LOCATION: Wahgi Valley, Western Highlands Province
ALTITUDE: 1550 m above sea level
SOIL TYPE: Volcanic
SHADE TREES:Old-growth trees
RAINFALLS YEAR:2200mm
AVE TEMP:24°C

PAPUA NEW GUINEA SIANE CHIMBU PLANTATION PEABERRY

Papua New Guinea Plantation Peaberry is sourced from farms organized around the Siane Organic Agriculture Cooperative (SOAC) located in the Chuave district within the province of Chimbu, Papua New Guinea.  SOAC accesses the international coffee markets for farmers, creating greater earning capacity from direct trade relationships. SOAC also assist farmers with financing, coffee quality improvement, organic certification, and community based projects that promote gender equality and education.

Tasting Notes:
A little fuller bodied and darker toned cup of coffee. A small hint of an herbally earthiness (like a Sumatra) balanced with a semi-sweet chocolaty undertone. A cool floral spice aroma with a bit of spice coming through in the cup. Cleaner for a PNG coffee; a good everyday drinker. Similar to an Indonesian coffee but a bit cleaner being washed processed.

Roasting Notes:
Easy to roast, city to full city roasting to see this coffee shine – light roasts will be a little front loaded with acidity, dark roasts get a bit edgy. Anywhere in between will give a very smooth and defined cup. A quicker roast leaves it a bit sweeter and more floral while an extended roasts gives it more of a creamy body while muting up the floral aspect.

 

PAPUA NEW GUINEA – CARPENTER ESTATES – SIGRI KULA AA

This season we went with what they call Kula processing. Kula processing means only dried on raised drying beds and double screened via color sorter and double hand picking. Basically means the best of the best from Carpenter Estates.

These Sigri Estate coffees are gems – nothing like your traditional PNG coffees. Almost a 0 defect screen with immaculate processing. You can just look at the beans and see the care and time that went into them. Sigri has been in a game for a long time but within the last 5 years has taken quality to a different level.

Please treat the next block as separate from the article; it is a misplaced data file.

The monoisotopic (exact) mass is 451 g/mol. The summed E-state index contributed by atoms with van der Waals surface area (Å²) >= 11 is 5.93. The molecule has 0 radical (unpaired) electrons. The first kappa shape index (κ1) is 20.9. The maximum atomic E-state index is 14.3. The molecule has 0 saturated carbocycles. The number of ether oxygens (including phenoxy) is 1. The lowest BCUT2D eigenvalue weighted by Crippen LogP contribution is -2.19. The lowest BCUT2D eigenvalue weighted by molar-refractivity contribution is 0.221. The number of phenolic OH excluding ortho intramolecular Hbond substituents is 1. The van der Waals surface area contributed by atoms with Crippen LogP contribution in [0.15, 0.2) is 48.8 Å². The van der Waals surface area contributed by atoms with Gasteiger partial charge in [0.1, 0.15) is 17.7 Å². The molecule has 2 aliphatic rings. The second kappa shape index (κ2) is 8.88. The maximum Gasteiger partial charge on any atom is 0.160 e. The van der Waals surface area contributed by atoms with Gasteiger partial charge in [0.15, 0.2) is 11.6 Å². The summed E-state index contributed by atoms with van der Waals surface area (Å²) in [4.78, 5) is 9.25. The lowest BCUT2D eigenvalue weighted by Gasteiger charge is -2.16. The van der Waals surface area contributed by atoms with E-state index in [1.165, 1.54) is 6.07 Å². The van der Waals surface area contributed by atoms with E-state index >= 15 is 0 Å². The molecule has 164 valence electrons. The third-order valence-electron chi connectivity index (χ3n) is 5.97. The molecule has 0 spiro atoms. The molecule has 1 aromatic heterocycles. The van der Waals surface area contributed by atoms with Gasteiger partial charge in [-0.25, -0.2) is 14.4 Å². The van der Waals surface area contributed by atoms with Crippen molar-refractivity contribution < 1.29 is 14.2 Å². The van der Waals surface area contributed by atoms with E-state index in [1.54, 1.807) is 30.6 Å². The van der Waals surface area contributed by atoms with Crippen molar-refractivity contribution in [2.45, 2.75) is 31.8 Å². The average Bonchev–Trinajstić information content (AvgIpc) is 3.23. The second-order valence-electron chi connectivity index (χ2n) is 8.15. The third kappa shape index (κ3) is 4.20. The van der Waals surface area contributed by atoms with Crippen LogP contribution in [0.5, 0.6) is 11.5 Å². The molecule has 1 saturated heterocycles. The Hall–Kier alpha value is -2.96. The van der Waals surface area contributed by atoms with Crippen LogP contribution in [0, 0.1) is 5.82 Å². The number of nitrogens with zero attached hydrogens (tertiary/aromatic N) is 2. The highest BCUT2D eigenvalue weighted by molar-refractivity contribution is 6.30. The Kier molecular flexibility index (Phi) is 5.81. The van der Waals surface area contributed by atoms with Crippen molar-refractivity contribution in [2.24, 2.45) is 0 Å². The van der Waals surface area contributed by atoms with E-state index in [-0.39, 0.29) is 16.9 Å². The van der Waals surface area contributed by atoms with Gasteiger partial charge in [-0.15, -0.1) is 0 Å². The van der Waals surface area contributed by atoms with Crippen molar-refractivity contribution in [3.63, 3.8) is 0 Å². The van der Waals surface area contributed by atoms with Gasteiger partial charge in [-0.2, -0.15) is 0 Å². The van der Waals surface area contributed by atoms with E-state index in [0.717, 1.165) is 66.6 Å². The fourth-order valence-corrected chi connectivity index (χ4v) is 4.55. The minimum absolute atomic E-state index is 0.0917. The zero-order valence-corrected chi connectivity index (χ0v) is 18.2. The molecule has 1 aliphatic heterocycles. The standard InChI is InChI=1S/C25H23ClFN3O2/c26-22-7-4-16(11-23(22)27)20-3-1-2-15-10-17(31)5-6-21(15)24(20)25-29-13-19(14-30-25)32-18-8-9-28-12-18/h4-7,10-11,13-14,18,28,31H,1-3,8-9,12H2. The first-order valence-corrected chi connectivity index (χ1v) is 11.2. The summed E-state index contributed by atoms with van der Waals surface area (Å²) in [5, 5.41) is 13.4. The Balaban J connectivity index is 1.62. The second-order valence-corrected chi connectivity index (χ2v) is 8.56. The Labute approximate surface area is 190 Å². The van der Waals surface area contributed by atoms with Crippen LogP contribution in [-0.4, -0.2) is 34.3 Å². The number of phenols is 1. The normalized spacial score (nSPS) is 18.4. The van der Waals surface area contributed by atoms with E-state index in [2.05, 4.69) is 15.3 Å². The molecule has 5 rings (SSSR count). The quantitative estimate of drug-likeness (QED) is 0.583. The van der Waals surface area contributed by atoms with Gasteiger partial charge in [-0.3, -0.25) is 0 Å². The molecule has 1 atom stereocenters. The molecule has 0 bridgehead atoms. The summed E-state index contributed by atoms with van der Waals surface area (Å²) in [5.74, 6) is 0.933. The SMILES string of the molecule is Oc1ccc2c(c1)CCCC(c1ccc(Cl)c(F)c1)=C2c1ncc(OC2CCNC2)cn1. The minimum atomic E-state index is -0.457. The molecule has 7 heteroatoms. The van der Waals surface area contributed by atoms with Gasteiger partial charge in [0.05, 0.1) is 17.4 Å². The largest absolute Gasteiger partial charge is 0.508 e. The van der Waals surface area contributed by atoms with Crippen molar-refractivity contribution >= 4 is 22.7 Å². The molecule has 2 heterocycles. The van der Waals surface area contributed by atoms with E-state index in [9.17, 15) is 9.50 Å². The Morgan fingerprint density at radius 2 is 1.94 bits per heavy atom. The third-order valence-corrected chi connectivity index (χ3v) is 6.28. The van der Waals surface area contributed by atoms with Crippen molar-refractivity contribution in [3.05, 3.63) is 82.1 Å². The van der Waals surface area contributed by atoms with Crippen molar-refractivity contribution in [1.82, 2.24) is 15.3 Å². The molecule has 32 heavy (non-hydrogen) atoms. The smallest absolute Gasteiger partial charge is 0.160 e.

As with all of our relationships coffees, not only are they changing the coffee game for themselves, but also the whole area and region they are in. They are raising wages and education (and quality) for every farmer around them – the big project this year to unleash for the locals

All coffee bearing the Sigri name is grown at over 5000 feet elevation. Sigri considers soil and water conservation as a priority, and, the plantation is bird and eco-friendly. The plantation employs a medium density shade strategy, using two types of shade trees. This promotes even ripening of coffee cherries and provides habitat for at least 90 species of birds.

Sigri is a washed Arabica coffee and undergoes a rigorous wet factory process. Quality Control begins in the field; Cherry coffee is hand-picked and carefully checked for uniformity; it must be red and fully ripe which allows for the correct balance of sugar and acid within the cherry. This selected cherry is then pulped on the day of picking.

A fermentation process follows, a period of three days broken every 24 hours by washing – but unlike most other brands, the Sigri process follows this by total immersion in water for a further day, which creates a superior coffee. Careful conditioning of 21 days is followed by hulling, grading, color sorting and finally hand sorting. This combined with rigorous quality control before packing produces the finest green been for which Sigri is renowned.

All grades are then continuously sample-roasted and liquored by experts. This provides a final check on the quality of the green bean product, and is a practice unique in Papua New Guinea.

Tasting Notes: 
Silky smooth and very clean. Lower acidity with good sweetness and balance. Very chocolaty/caramel type cup of coffee with some very cool nutty(almond) accents. If you roast before 2nd crack, which is preferred, one can balance in some orangeish soft fruit acidity into the mix which is a big plus to the depth of flavor.

Roasting Notes:
Good almost anywhere – i would still avoid real light roasts for you will find a bit of raw acidity and underdeveloped darker tones. City plus to as dark as you want to go. To see it shine, keep it before 2nd crack. Dark roasts will impress dark roast fans but will burn out many tones that make this cup pretty stellar.

The quick story of Papua New Guinea Sigri (one can clear up a lot of information when you get on the ground somewhere):